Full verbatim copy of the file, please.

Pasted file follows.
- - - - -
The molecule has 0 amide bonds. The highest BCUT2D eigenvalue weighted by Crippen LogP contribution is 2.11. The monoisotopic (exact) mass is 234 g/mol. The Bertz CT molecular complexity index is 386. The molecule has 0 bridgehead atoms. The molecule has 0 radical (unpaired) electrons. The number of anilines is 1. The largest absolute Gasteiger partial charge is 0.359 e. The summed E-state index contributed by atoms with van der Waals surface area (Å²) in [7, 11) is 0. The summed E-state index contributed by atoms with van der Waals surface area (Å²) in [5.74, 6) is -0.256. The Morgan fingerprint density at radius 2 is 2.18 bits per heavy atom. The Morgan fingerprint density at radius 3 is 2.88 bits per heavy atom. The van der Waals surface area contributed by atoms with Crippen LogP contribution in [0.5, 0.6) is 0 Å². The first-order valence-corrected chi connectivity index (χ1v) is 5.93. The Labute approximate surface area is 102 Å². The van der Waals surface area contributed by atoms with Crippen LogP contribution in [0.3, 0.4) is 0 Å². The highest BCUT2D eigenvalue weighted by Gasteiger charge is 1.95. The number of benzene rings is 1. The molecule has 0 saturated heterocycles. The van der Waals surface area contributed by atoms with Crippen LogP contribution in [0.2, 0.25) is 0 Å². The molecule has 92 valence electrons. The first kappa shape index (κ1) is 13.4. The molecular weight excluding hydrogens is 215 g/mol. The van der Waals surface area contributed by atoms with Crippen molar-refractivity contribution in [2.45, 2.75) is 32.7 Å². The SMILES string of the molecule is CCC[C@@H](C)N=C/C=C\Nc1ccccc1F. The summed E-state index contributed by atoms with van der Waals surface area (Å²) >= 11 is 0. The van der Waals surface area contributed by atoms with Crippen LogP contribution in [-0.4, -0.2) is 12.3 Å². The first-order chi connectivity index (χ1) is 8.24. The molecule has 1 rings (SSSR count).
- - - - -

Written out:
The molecule has 0 amide bonds. The highest BCUT2D eigenvalue weighted by Crippen LogP contribution is 2.11. The monoisotopic (exact) mass is 234 g/mol. The Bertz CT molecular complexity index is 386. The molecule has 0 bridgehead atoms. The molecule has 0 radical (unpaired) electrons. The number of anilines is 1. The largest absolute Gasteiger partial charge is 0.359 e. The summed E-state index contributed by atoms with van der Waals surface area (Å²) in [7, 11) is 0. The summed E-state index contributed by atoms with van der Waals surface area (Å²) in [5.74, 6) is -0.256. The Morgan fingerprint density at radius 2 is 2.18 bits per heavy atom. The Morgan fingerprint density at radius 3 is 2.88 bits per heavy atom. The van der Waals surface area contributed by atoms with Crippen LogP contribution in [0.5, 0.6) is 0 Å². The first-order valence-corrected chi connectivity index (χ1v) is 5.93. The Labute approximate surface area is 102 Å². The van der Waals surface area contributed by atoms with Crippen LogP contribution in [0.3, 0.4) is 0 Å². The highest BCUT2D eigenvalue weighted by Gasteiger charge is 1.95. The number of benzene rings is 1. The molecule has 0 saturated heterocycles. The van der Waals surface area contributed by atoms with Crippen LogP contribution in [0.2, 0.25) is 0 Å². The molecule has 92 valence electrons. The first kappa shape index (κ1) is 13.4. The molecular weight excluding hydrogens is 215 g/mol. The van der Waals surface area contributed by atoms with Crippen molar-refractivity contribution in [2.45, 2.75) is 32.7 Å². The SMILES string of the molecule is CCC[C@@H](C)N=C/C=C\Nc1ccccc1F. The summed E-state index contributed by atoms with van der Waals surface area (Å²) >= 11 is 0. The van der Waals surface area contributed by atoms with Crippen LogP contribution in [-0.4, -0.2) is 12.3 Å². The first-order chi connectivity index (χ1) is 8.24. The molecule has 1 rings (SSSR count).